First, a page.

>>>>> competence
>>>>>> is
>>>>>>> there or not. For Ruqaiya, the only bifurcation--and it is a highly
>>>>>>> transient, ever-shifting one--is between the potential and the
>>>>> performed.
>>>>>>> 
>>>>>>> David Kellogg
>>>>>>> 
>>>>>>> 
>>>>>>> 
>>>>>>> 
>>>>>>> On Wed, Jul 1, 2015 at 5:06 AM, HENRY SHONERD <hshonerd@gmail.com>
>>>>>> wrote:
>>>>>>> 
>>>>>>>> Greg,
>>>>>>>> I ‘m waiting on David too! And I would love your question as to
>>>>> whether
>>>>>>>> Ruqaiya answers your conjecture:
>>>>>>>>> “...the efficacy of deployment of a code/style may not be a
>>>>> property
>>>>>> of
>>>>>>>> the code/style or of the speaker but rather of the combination of
>>>>>>>> code/style, speaker, and context.”
>>>>>>>> I especially like that this issue is raised in the context of an
>>>>> actual
>>>>>>>> use of code shifting in the public eye. I suspect that Ruqaiya would
>>>>>>> like a
>>>>>>>> theory of grammar that can take on just such a language usage event.
>>>>>>>> Henry
>>>>>>>> 
>>>>>>>> 
>>>>>>>> 
>>>>>>>>> On Jun 30, 2015, at 9:54 AM, greg.a.thompson@gmail.com wrote:
>>>>>>>>> 
>>>>>>>>> Henry, this raises a question that is similar to the one that Hymes
>>>>>>>> raises with regard to Bernstein, namely, what is the effect of the
>>>>> use
>>>>>>> of a
>>>>>>>> given code/style?
>>>>>>>>> Hymes' concern is that Bernstein assumes that a code is a thing
>>>>> that
>>>>>>> has
>>>>>>>> properties all by itself, outside of the contexts of use.
>>>>>>>>> As for obamas eulogy, my sense from listening to the audio was that
>>>>>> it
>>>>>>>> was VERY well received by the audience. Maybe someone has evidence to
>>>>>> the
>>>>>>>> contrary?
>>>>>>>>> But this would make an important point that the efficacy of
>>>>>> deployment
>>>>>>>> of a code/style may not be a property of the code/style or of the
>>>>>> speaker
>>>>>>>> but rather of the combination of code/style, speaker, and context.
>>>>>>>>> Is this ground that is covered by Hasan?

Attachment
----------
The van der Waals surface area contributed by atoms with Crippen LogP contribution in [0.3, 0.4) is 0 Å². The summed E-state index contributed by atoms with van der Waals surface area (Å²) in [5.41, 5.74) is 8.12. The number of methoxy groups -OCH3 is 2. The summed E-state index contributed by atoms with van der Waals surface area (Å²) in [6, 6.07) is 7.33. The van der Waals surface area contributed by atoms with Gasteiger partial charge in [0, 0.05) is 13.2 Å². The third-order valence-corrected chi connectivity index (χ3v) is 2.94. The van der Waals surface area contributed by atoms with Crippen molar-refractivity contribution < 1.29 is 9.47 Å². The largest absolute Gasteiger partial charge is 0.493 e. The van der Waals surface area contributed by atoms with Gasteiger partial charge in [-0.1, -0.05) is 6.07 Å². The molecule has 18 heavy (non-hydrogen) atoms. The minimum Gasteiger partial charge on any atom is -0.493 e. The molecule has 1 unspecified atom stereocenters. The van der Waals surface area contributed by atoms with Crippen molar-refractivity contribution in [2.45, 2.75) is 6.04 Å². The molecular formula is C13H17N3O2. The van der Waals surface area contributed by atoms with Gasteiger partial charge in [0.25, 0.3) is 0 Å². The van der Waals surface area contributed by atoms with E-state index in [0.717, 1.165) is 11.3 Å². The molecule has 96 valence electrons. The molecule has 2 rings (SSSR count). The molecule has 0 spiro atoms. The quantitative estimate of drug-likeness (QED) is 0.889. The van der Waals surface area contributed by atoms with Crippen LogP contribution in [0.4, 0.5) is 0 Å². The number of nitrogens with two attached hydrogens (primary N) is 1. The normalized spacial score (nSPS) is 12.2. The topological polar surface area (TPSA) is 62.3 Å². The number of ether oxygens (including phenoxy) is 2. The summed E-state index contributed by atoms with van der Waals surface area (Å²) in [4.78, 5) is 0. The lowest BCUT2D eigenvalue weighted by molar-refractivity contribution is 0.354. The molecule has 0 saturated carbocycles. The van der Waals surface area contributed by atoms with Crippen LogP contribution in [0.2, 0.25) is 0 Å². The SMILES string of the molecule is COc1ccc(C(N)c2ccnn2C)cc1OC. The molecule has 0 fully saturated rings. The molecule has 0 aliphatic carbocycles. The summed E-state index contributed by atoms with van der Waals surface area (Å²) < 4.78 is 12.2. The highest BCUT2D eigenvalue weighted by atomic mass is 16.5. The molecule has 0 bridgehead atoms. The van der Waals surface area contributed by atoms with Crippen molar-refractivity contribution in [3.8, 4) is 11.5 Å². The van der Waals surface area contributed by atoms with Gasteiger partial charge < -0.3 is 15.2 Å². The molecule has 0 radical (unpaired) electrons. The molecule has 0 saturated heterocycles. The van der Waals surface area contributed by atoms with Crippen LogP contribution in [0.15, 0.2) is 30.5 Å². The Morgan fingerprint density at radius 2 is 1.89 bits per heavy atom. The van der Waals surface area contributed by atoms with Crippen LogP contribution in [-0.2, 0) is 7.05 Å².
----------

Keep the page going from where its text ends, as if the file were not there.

>>>>>>>>> David?
>>>>>>>>> (And I wouldn't want to take away from that discussion but this
>>>>>> should
>>>>>>>> help provide more clarity with regard to what exactly she was up to).
>>>>>>>>> Greg
>>>>>>>>> 
>>>>>>>>> Sent from my iPhone
>>>>>>>>> 
>>>>>>>>>> On Jun 30, 2015, at 12:25 AM, HENRY SHONERD <hshonerd@gmail.com>
>>>>>>> wrote:
>>>>>>>>>> 
>>>>>>>>>> Ouch! Paul blew my cover. And President Obama’s as well.
>>>>> Apparently,
>>>>>>>> he’s not the code shifter I thought he was and my ear is just not
>>>>> good
>>>>>>>> enough to hear it. Maybe I didn’t want to hear. I have been so
>>>>>>> disappointed
>>>>>>>> with what is happening with our political “leadership” in this
>>>>>> country, I
>>>>>>>> didn’t want to believe the president’s eulogy was one more charade.
>>>>>> Maybe
>>>>>>>> the amazing Supreme Court decisions last week put me in a state of
>>>>>>> euphoria
>>>>>>>> and I just didn’t want to come down. But, is there no middle ground
>>>>>> where
>>>>>>>> Obama is at least seen to be trying, in good faith, to connect with
>>>>>> those
>>>>>>>> who ARE adequate representatives of African American English
>>>>>> Vernacular?
>>>>>>>> One might say that Obama learned AAEV as a second dialect and will
>>>>>> always
>>>>>>>> have a “foreign accent” in it. I am wondering how the audience in
>>>>> that
>>>>>>> AME
>>>>>>>> church in Charleston, especially those who have truly lived the
>>>>> “black
>>>>>>>> prophetic tradition", felt about Obama’s attempts at code shifting.
>>>>>>>>>> 
>>>>>>>>>> I hope this post is seen more as an attempt to move the discussion
>>>>>> of
>>>>>>>> issues dear to Ruqaiya, especially code, than as a pol
>>>> 
>>>> 
>>>> [The entire original message is not included.]
>>> 
>>> 
>> 
>> 
> 
>